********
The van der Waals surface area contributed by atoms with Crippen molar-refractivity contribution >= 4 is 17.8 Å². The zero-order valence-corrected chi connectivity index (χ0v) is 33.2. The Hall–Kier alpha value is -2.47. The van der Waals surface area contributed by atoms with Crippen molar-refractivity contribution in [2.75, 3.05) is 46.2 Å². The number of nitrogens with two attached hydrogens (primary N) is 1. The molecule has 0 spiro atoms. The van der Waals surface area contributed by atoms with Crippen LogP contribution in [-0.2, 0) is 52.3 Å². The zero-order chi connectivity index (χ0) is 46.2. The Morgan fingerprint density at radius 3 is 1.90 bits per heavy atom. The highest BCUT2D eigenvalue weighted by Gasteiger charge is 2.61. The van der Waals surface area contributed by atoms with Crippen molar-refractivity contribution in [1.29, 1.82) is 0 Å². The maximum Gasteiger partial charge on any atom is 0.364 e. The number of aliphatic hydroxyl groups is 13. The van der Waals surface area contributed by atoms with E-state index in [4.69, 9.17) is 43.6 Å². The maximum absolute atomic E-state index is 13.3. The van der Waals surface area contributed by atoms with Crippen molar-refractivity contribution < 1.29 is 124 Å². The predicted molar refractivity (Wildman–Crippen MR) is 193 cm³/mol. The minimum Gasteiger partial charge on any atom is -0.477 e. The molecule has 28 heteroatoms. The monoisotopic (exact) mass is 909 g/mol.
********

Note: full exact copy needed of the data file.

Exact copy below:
The van der Waals surface area contributed by atoms with Crippen molar-refractivity contribution >= 4 is 17.8 Å². The zero-order valence-corrected chi connectivity index (χ0v) is 33.2. The Hall–Kier alpha value is -2.47. The van der Waals surface area contributed by atoms with Crippen molar-refractivity contribution in [2.75, 3.05) is 46.2 Å². The number of nitrogens with two attached hydrogens (primary N) is 1. The molecule has 0 spiro atoms. The van der Waals surface area contributed by atoms with Crippen LogP contribution in [-0.2, 0) is 52.3 Å². The zero-order chi connectivity index (χ0) is 46.2. The Morgan fingerprint density at radius 3 is 1.90 bits per heavy atom. The highest BCUT2D eigenvalue weighted by Gasteiger charge is 2.61. The van der Waals surface area contributed by atoms with Crippen molar-refractivity contribution in [1.29, 1.82) is 0 Å². The maximum Gasteiger partial charge on any atom is 0.364 e. The number of aliphatic hydroxyl groups is 13. The van der Waals surface area contributed by atoms with E-state index in [4.69, 9.17) is 43.6 Å². The maximum absolute atomic E-state index is 13.3. The van der Waals surface area contributed by atoms with Crippen molar-refractivity contribution < 1.29 is 124 Å². The predicted molar refractivity (Wildman–Crippen MR) is 193 cm³/mol. The minimum Gasteiger partial charge on any atom is -0.477 e. The molecule has 28 heteroatoms. The monoisotopic (exact) mass is 909 g/mol.